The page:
health

Female Hair Loss: 8 Causes Of Unexpected Balding Every Woman Needs To Know

by Kate Taylor
Kate is a writer who laughs at her own jokes and likes to pour too much hot sauce on her food.

We typically think of a hair loss as an issue that impacts men. However, it’s important for women to know that balding can affect them, too.

Women don’t tend to talk openly about thinning hair, so it can feel incredibly lonely and traumatic when it’s happening to you. It takes a brave woman to open up about losing her hair, but the truth is that it’s not that uncommon for women at all.

In fact, Harvard Women’s Health Watch reports that a third of all women will experience hair loss at some point in their lives.

While some thinning hair symptoms may be down to age or genetics, not all of it is permanent or due to any underlying medical condition.

It’s important for women to know all the possible causes. Hair loss can be an emotionally exhausting experience, but it’s a little bit easier if you’re well-informed.

Thumbnail Photo: Instagram / emmydarling91

How Much Hair Loss Is Normal?

<u>How Much Hair Loss Is Normal?</u>
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We all experience some hair loss regardless of our age or health. The American Academy of Dermatology says that losing anywhere from 50 to 100 hairs a day is normal.

However, shedding upwards of 150 hairs a day counts as excessive hair shedding or loss.

It’s also important to differentiate shedding from loss. When hair sheds, it can continue to grow back. Hair loss, on the other hand, means the hair does not grow back.

Hair Loss Causes
Cause #1: Genetics

<u>Hair Loss Causes</u><br>Cause #1: Genetics
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Men often look to their fathers, grandfathers, and male family members as an indicator of whether they can expect to go bald.

The same can be said for women. If your grandmother or mother experienced hair loss, it is likely that you share the genes and that you will show similar symptoms.

Cause #2: Androgenetic Alopecia

Cause #2: Androgenetic Alopecia
Laura Caseley for LittleThings

The leading cause of hair loss for men and women is androgenetic alopecia, according to Harvard Women’s Health Watch.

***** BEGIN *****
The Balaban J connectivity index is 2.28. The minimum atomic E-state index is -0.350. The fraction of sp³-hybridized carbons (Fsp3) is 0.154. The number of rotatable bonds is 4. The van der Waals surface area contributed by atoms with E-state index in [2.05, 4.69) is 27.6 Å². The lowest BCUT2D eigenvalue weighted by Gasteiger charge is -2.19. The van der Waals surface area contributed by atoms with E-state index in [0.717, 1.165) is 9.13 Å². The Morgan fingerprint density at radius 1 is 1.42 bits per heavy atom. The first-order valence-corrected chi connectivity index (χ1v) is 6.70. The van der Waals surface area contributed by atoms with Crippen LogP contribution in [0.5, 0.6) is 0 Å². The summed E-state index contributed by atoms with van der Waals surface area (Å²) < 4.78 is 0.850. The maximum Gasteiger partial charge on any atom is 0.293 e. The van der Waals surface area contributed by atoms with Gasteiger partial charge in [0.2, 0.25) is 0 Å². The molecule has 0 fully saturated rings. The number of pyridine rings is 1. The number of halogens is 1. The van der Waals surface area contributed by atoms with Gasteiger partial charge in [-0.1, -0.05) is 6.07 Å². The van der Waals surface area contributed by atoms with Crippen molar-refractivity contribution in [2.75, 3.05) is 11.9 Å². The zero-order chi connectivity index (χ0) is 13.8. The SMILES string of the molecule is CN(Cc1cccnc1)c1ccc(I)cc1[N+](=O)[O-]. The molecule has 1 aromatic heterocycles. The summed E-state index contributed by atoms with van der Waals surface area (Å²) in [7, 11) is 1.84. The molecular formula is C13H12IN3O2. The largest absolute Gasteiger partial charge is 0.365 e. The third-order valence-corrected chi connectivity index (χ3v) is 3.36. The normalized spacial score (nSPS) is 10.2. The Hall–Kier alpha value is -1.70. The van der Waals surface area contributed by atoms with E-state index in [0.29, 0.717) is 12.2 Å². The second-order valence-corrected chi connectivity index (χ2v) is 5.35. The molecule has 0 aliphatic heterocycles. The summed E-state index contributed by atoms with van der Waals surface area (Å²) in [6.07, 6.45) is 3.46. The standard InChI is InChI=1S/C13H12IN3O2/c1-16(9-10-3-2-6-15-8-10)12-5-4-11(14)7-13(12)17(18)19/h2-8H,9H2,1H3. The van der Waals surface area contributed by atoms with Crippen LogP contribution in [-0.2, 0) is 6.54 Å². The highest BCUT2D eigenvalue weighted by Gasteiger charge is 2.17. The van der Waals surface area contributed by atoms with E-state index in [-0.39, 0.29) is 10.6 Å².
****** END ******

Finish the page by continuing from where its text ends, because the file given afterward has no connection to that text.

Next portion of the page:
The condition is called pattern hair loss and can be reflected in your family history. About a third of women will experience it in their lives.

While it impacts both sexes, men and women show hair loss differently. Men typically have a receding hairline, and women are more likely to have a thinning part line.

Cause #3: Ringworm

Cause #3: Ringworm
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Ringworm is a fungal infection that causes a red and itchy rash on the skin. It can occur all over your body, but ringworm of the scalp is fairly common — and causes hair loss.

The Mayo Clinic explains that the fungi called dermatophytes attack the skin and hair shaft, causing bald patches, or rings, which is where the infection’s name comes from.

Anyone can get ringworm, but you might be at a higher risk if you work with children or animals or are involved in athletic activities where you may sweat a lot and wear restrictive clothing.

Cause #4: Hair-Pulling Disorder

Cause #4: Hair-Pulling Disorder
Laura Caseley for LittleThings

Unlike the aforementioned causes for hair loss, hair pulling is a mental condition rather than a physical one.

According to the Mayo Clinic, the condition, called trichotillomania, is characterized by the overwhelming urge to pull one’s hair out.

Stress, anxiety, and OCD are usually the underlying triggers of the hair-pulling compulsion, and talk therapy and medication can both help improve the urge.

Cause #5: Hormonal Changes

Cause #5: Hormonal Changes
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Whether you’re pregnant, taking birth control, or going through menopause, changing hormone levels always take a toll on our bodies.

The shock of a drastic change in your hormone levels — caused by anything from menopause to a new method of birth control — can lead to hair thinning and loss by triggering your hair to stay in a ‘resting’ cycle for longer.

When that happens, hair falls out without being replaced, but this condition is often temporary.

Cause #6: Physical Or Emotional Shock

Cause #6: Physical Or Emotional Shock
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Going though a traumatic event can impact our bodies more than we might realize.

The American Hair Loss Association explains that going something that’s physically or emotionally intensive, like childbirth, a major surgery, grieving the loss of a loved one, or any other form of extreme stress can lead to hair loss.

Fortunately, this is also often temporary, and the hair may eventually start growing back.

Cause #7: Hair Styles And Treatments

Cause #7: Hair Styles And Treatments
Laura Caseley for LittleThings

Sometimes, being a girl means spending a lot of time on your hair.

With that said, hair styles that pull on the hair and excessive use of heat tools or harsh hair products can actually do more harm than good.

Heat and tension can damage your hair, so it’s better to reserve curling and blow-drying for special occasions.

Cause #8: Medication

Cause #8: Medication
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You’re probably well aware of many of the side effects of the medication you are taking. However, often people believe they have genetic hair loss when they actually have loss caused by medication, according to Bernstein Medical.

Some of these drugs include blood thinners, seizure medication, anti-inflammatory drugs, antidepressants, and even birth controls. So if you experience thinning, double-check the warning labels on your medication to see if that could be the culprit.

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